New Journal Article Spotlights How Local Governments Use TCI’s RAISE Tool in Progressing towards Self-Reliance
The Challenge Initiative (TCI) has just published an article in the peer-reviewed journal Public Health Management and Practice about its Reflection and Action to Improve Self-reliance and Effectiveness (RAISE) self-assessment tool that local governments use throughout their engagement with TCI.
TCI plans for sustainability from the very beginning of this engagement as it transfers capacity to local government implementers and strengthens health systems. This effort is designed to ensure that TCI’s family planning and adolescent and youth sexual and reproductive health (AYSRH) proven interventions will sustain beyond the period of engagement – typically about 3.5 years.
Launched in 2019, RAISE is used by local governments, with TCI technical coaching support, to self-assess progress in implementing FP/AYSRH programs. In quarterly workshops, a city’s key health personnel use RAISE to evaluate the quality and effectiveness of their activities and implementation strength to make necessary course corrections.
As of June 30, 2021, 39 of the 92 local governments conducting RAISE assessments at that point had reached the highest stage of maturity and graduated from TCI’s direct support. TCI currently operates from six regional hubs covering 12 countries (Benin, Burkina Faso, Cote d’Ivoire, India, Kenya, Niger, Nigeria, Pakistan, the Philippines, Senegal, Tanzania and Uganda). As noted in the article, RAISE applies a standard set of indicators across TCI’s four sustainability domains:
- Political and financial commitment
- Capacity (knowledge) transfer of family planning skills
- Institutionalization of TCI’s interventions at all levels of the health system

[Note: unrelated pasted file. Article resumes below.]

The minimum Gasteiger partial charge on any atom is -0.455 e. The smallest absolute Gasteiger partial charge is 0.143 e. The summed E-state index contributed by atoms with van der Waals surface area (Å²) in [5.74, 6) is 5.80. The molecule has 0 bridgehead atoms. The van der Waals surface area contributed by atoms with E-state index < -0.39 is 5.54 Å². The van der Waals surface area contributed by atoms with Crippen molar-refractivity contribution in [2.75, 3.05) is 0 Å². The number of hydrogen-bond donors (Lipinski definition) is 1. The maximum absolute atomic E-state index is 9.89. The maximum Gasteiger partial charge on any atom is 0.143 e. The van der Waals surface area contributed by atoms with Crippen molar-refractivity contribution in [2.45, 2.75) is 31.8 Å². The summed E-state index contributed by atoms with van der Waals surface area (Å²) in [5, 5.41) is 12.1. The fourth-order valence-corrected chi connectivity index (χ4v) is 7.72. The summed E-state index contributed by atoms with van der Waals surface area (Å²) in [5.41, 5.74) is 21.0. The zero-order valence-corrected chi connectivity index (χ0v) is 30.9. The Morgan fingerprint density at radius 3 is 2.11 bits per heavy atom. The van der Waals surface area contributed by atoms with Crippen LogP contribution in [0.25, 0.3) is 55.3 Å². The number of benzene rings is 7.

- Sustained demand through improved attitudes and behaviors towards family planning.
According to the article, TCI’s East Africa hub was the first to begin using RAISE and has completed seven out of seven possible rounds of assessments with 47 local governments across Tanzania, Uganda, and Kenya. On average, 86.2% of local governments eligible to conduct RAISE assessments in East Africa completed them on a quarterly basis. Francophone West Africa began assessing progress in the last quarter of 2019 and completed five of six possible rounds (83.3%) with 12 local governments across Benin, Burkina Faso, Cote d’Ivoire, Niger, and Senegal. More than 78% of those local governments, on average, completed quarterly assessments. Nigeria and India began using RAISE in June and July 2020 and have both completed four rounds. In Nigeria, of the 13 eligible states, 95.6% consistently completed quarterly assessments. In India, 98.7% of local governments (n = 20) in Uttar Pradesh state completed quarterly assessments.
Of the 39 local governments that have progressed to self-reliance, 20 were in East Africa, 16 in India and three in Nigeria. Although the monitoring of adoption and implementation of RAISE is still in the early days, the data suggests those consistently completing rounds of the assessment were more likely to become self-reliant, meaning those local governments are consistently monitoring their FP/AYSRH programs, identifying gaps and solutions, and making course corrections.
In conclusion, the article noted that experts have stated that it can take up to 15 years for a sustainability assessment tool such as RAISE to be adopted into government policies.